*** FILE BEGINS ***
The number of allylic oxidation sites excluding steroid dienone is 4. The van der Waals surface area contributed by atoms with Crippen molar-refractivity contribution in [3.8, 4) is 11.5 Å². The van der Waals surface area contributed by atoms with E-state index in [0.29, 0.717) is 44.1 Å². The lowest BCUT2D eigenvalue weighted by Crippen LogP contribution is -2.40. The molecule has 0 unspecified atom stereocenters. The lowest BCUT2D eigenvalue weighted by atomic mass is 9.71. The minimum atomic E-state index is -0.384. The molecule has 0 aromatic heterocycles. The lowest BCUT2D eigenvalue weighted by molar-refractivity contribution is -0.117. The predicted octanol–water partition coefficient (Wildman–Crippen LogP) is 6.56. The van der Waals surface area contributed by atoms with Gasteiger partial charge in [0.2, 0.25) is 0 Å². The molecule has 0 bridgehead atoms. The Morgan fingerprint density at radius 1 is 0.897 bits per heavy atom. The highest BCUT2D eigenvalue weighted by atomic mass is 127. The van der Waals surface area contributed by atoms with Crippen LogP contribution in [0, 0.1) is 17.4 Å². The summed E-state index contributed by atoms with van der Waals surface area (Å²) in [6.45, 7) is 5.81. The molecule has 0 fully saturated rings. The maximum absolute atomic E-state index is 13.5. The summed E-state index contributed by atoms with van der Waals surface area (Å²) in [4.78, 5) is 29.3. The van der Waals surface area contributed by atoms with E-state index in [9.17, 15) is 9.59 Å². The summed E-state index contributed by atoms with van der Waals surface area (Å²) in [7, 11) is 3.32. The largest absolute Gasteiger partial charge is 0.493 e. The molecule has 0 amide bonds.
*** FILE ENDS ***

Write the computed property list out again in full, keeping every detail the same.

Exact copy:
The number of allylic oxidation sites excluding steroid dienone is 4. The van der Waals surface area contributed by atoms with Crippen molar-refractivity contribution in [3.8, 4) is 11.5 Å². The van der Waals surface area contributed by atoms with E-state index in [0.29, 0.717) is 44.1 Å². The lowest BCUT2D eigenvalue weighted by Crippen LogP contribution is -2.40. The molecule has 0 unspecified atom stereocenters. The lowest BCUT2D eigenvalue weighted by atomic mass is 9.71. The minimum atomic E-state index is -0.384. The molecule has 0 aromatic heterocycles. The lowest BCUT2D eigenvalue weighted by molar-refractivity contribution is -0.117. The predicted octanol–water partition coefficient (Wildman–Crippen LogP) is 6.56. The van der Waals surface area contributed by atoms with Gasteiger partial charge in [0.2, 0.25) is 0 Å². The molecule has 0 bridgehead atoms. The Morgan fingerprint density at radius 1 is 0.897 bits per heavy atom. The highest BCUT2D eigenvalue weighted by atomic mass is 127. The van der Waals surface area contributed by atoms with Crippen LogP contribution in [0, 0.1) is 17.4 Å². The summed E-state index contributed by atoms with van der Waals surface area (Å²) in [6.45, 7) is 5.81. The molecule has 0 fully saturated rings. The maximum absolute atomic E-state index is 13.5. The summed E-state index contributed by atoms with van der Waals surface area (Å²) in [4.78, 5) is 29.3. The van der Waals surface area contributed by atoms with E-state index in [9.17, 15) is 9.59 Å². The summed E-state index contributed by atoms with van der Waals surface area (Å²) in [7, 11) is 3.32. The largest absolute Gasteiger partial charge is 0.493 e. The molecule has 0 amide bonds.